August 17, 2018 | 3 min read
Getting an interview shows an employer’s interest in you, but most likely you will be one of several people that have made it this far and, regardless of your qualifications, will need to find ways to stand out from the crowd.
Here’s a few tips to ensure you come adequately prepared and advantageously positioned.
Do Your Research
Make sure you know as much about the company you are applying to and the position you’ll be filling as possible. The latter may be challenging, but the former is as easy as a website review and newswire search.
To the best of your ability, see if you can identify the challenges they face, the accomplishments they’ve had and any specific culture or brand differentiators that align with your own experiences or passions.
Showing an interest in the business they are in, as well as an ability to understand their positioning on specific matters will put you far ahead of someone that appears to be waiting for training to understand anything about the company.
Asking informed questions, when appropriate, not only shows your willingness to learn and go the extra mile, it also shifts the focus of the interview on them, which can provide all kinds of sociological advantages.
Know the Basics
No matter how many interviews you do, the same interview questions in one form or another will always pop up. Having a good answer to them will help position you as informed and confident, and with some practice, should give even the most introverted interviewee the chance to hit a few questions out of the park.
These questions typically include the following:
Why do you want to work here?
What makes you a good fit for this position?
What are some previous challenged you’ve overcome?
What do you like/dislike about a shared work environment?
What’s something you would change about your previous place of employment and why?
What are your weaknesses? What are your strengths?
What motivates you? What are you unable to perform around?
Where do you see yourself in 5 years? 10 years?
Knowing why an employer would a sk these questions, and then figuring out ways to answer them that would position you as an ideal fit for their needs, is an excellent first step to preparing for that interview.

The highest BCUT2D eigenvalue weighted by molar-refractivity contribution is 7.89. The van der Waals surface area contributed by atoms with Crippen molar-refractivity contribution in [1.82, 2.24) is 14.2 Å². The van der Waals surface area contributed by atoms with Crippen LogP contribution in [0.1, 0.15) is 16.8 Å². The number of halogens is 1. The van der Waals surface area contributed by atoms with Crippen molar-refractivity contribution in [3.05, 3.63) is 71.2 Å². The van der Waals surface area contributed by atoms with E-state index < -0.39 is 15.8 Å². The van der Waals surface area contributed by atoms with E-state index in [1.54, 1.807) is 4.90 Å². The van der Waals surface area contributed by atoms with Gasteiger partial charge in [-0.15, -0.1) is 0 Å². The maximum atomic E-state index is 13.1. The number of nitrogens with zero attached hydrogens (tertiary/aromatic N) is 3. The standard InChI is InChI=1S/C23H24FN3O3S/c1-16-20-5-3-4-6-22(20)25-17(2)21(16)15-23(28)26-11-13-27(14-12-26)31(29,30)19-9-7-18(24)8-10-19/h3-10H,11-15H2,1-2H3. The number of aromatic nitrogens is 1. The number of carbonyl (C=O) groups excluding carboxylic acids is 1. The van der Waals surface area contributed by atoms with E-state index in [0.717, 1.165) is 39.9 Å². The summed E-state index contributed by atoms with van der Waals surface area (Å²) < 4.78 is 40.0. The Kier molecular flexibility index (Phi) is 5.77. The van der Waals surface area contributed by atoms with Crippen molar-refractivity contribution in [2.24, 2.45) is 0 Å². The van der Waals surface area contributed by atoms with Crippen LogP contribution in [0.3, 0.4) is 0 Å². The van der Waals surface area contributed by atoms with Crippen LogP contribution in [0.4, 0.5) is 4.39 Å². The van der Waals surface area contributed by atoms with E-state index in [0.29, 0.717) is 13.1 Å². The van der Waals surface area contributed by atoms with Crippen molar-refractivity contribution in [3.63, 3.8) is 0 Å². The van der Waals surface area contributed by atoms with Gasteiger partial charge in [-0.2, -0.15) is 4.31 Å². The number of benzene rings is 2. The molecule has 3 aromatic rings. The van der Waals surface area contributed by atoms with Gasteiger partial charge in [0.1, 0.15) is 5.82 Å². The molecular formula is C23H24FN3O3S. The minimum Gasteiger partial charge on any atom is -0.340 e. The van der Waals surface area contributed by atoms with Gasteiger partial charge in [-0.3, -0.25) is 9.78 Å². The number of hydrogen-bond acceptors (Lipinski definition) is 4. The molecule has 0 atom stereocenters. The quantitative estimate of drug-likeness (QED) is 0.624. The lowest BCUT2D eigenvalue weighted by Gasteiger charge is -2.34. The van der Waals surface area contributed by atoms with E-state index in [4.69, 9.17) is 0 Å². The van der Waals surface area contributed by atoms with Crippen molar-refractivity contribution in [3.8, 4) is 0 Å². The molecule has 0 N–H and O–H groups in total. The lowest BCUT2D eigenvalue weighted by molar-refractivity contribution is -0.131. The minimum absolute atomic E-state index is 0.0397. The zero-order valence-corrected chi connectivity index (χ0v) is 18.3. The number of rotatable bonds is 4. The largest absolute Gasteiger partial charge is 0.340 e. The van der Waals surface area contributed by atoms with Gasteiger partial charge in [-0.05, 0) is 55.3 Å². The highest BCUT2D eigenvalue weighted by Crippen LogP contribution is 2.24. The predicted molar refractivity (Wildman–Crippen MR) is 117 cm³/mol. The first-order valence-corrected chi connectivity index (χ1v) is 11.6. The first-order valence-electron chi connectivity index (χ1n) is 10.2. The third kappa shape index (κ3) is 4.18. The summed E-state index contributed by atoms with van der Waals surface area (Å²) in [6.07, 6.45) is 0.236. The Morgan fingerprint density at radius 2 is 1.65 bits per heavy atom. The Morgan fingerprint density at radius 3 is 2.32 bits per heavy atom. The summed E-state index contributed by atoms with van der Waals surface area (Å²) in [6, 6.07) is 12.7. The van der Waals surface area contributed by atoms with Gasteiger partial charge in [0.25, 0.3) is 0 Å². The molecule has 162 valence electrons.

It also helps to have a few questions for the interviewer as well. Typically, they will ask you if you have any at the end of the interview and it’s a good time to show that you are someone that knows what you want. Ask about culture, ask about overtime and certainly ask about anything that was a deal breaker for you in previous workplaces. This is not a time to complain or appear difficult, but it is an excellent time to gain clarity surrounding anything you value.
Dress to Impress
While business attire is always recommended, not every job requires a three-piece suit. Dress appropriate for the job you will be doing, and whenever in doubt, err on the side of too formal.
Today’s professional looks a lot different than they did 50 or even 30 years ago, but polish, cleanliness and respect never go out of style. Make sure you dress in a way that shows respect for the interview, and never forget the value of a good first impression.
If you have examples of your work, bring them.
While some may have a portfolio of past work, others may simply bring letters of reference, a memory stick of documentation, case study examples or physical products. Anything you can leave behind for their review will help provide the peace of mind they’ll need to give you a chance.
Get a card or contact information from whomever gives you the interview and follow up immediately afterwards.
An email that thanks them for their time and touches on something memorable from the interview is a great way to show respect and due diligence after an interview. It’s also a great time to provide them with anything they may have requested in the interview and can sometimes be the difference that puts you ahead of an otherwise equally attractive alternative.